Study shows dogs may feel jealousy like people
link Sharna Johnson
It goes without saying that bringing a new critter into the house just might set things on end for a bit.
For that matter, bringing a new critter around at all, even if only for a short time, is likely to cause distress and bad behavior.
Usurpers, simply put, run the risk of waking the infamous green-eyed monster that rests deep within the otherwise-sweet family pooch.
And that green-eyed monster can transform even the most docile of fur rugs into an unpleasant thing to behold.
It makes sense, after all, there is a limited food supply, doled out in rations once or twice a day, there are only so many soft, choice sleeping spots in the house, and when it comes to toys, quantity is irrelevant — they are already claimed.
By Sharna Johnson
Add to all that the fact that any attention the people give is perpetually doomed to fall short, it is clear, there simply isn’t enough to share.
Frankly, the idea of dividing up the plush resources with another pup is an awful lot to ask, even of the most tolerant and levelheaded pooch.
Most anyone who has pets has, at some point, experienced the challenges that come with introducing a new animal to the household.
Growling, fighting, dirty looks, tense posture, hiding of toys, quickly inhaled chow, feigned depression with sad eyes, hiding under the bed — you name it, they do it.
It’s not even species specific, with kittens and tiny, swaddled humans capable of causing the same ire in the family dog.
Yet, despite a plethora of anecdotal evidence, jealousy remains a proprietary human emotion from the clinical perspective.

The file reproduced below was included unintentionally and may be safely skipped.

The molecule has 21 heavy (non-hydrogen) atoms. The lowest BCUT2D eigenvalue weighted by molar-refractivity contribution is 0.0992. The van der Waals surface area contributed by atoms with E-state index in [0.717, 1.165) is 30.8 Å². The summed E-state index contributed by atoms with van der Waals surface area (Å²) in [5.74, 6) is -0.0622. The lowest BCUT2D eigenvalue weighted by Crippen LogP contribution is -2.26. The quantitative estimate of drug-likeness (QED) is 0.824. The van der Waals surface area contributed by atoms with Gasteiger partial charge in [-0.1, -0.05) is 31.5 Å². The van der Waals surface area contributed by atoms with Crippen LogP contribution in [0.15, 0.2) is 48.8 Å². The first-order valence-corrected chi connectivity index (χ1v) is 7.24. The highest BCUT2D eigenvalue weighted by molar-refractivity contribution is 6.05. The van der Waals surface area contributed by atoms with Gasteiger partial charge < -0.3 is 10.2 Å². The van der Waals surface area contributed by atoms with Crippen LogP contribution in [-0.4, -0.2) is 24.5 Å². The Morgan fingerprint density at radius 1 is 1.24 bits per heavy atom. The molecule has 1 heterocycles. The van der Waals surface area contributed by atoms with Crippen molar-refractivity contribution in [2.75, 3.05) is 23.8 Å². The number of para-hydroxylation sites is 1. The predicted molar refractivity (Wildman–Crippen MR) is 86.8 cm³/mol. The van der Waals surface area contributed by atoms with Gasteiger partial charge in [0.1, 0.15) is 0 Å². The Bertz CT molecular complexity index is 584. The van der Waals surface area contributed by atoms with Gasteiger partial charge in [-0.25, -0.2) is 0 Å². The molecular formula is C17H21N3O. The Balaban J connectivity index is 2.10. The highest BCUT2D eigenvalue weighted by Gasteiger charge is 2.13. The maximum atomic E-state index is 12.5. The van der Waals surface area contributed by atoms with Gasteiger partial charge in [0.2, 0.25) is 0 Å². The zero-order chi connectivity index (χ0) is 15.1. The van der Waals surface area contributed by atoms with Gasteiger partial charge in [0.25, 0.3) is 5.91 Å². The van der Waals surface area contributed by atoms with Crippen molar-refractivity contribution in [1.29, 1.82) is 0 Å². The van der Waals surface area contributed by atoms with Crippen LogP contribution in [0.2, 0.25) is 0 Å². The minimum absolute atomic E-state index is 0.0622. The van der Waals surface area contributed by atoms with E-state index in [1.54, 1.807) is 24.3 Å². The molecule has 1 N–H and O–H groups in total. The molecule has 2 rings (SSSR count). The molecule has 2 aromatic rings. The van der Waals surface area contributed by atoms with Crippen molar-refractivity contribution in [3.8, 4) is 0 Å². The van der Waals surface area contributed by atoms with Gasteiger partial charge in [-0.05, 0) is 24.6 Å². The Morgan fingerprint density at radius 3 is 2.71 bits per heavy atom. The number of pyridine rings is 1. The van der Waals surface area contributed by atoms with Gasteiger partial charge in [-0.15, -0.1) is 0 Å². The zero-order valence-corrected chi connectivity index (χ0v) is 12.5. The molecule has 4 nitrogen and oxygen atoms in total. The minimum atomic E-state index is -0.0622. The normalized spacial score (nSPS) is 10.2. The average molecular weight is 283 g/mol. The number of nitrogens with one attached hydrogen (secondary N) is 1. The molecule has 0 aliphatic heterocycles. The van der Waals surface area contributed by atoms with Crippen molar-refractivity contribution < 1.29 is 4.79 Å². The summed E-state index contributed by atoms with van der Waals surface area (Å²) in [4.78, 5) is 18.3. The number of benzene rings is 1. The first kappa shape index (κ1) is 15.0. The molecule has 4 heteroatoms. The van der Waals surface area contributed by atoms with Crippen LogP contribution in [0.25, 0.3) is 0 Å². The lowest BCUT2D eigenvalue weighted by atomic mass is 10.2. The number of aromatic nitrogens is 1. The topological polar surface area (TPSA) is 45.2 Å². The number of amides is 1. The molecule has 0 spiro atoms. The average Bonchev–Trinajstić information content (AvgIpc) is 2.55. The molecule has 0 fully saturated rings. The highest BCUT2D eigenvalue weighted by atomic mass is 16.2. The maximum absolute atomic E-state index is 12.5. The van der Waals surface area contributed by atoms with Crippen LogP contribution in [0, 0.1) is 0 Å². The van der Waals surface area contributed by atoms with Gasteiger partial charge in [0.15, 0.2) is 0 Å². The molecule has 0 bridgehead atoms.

San Diego psychology professor Christine Harris conducted a study published in July, which looked at jealousy in dogs. Harris’ theory was based on the belief that rather than an elevated or sophisticated emotion only experienced by humans with complex issues of self esteem and perceptions, jealousy might actually be far more basic.
In the study, the owners of 36 dogs ignored their pets, instead, giving their attention to three different objects — a stuffed dog, a pail and a children’s book.
Assessing the behavior of the animals, researchers documented that 25 percent of the dogs snapped either while or after their owners interacted with the stuffed dog and an overwhelming majority showed further signs of attention seeking behavior, such as whining, pushing at their owner and the stuffed dog or trying to get between them.
By contrast, the dogs showed little or no attention to their owners and ignored the book and pail during those respective portions of the experiment.
What researchers concluded was that the dogs did indeed experience jealousy when they thought another dog was obtaining the attention and affection of their owners.
Harris speculated the evolved and complex social bonds dogs have formed with humans may have given them a greater capacity for jealousy, but she also said it’s possible that jealousy is a far more “primordial” emotion than previously given credit for.
Possibly something which evolves out of sibling relationships, or one that goes along with forming social bonds, the capacity for jealousy is a basic emotion Harris said may be shared by humans and animals alike.
An opportunistic creature, quick to shove to the front of the line for treats and loving, anyone with a dog can attest that as a general rule, they don’t like to share.
Whether it’s true, clinical jealousy or a matter of protecting resources, one thing is certain, we are the dog toy of choice — research not required.
Sharna Johnson is a writer who is always searching for ponies. You can reach her at: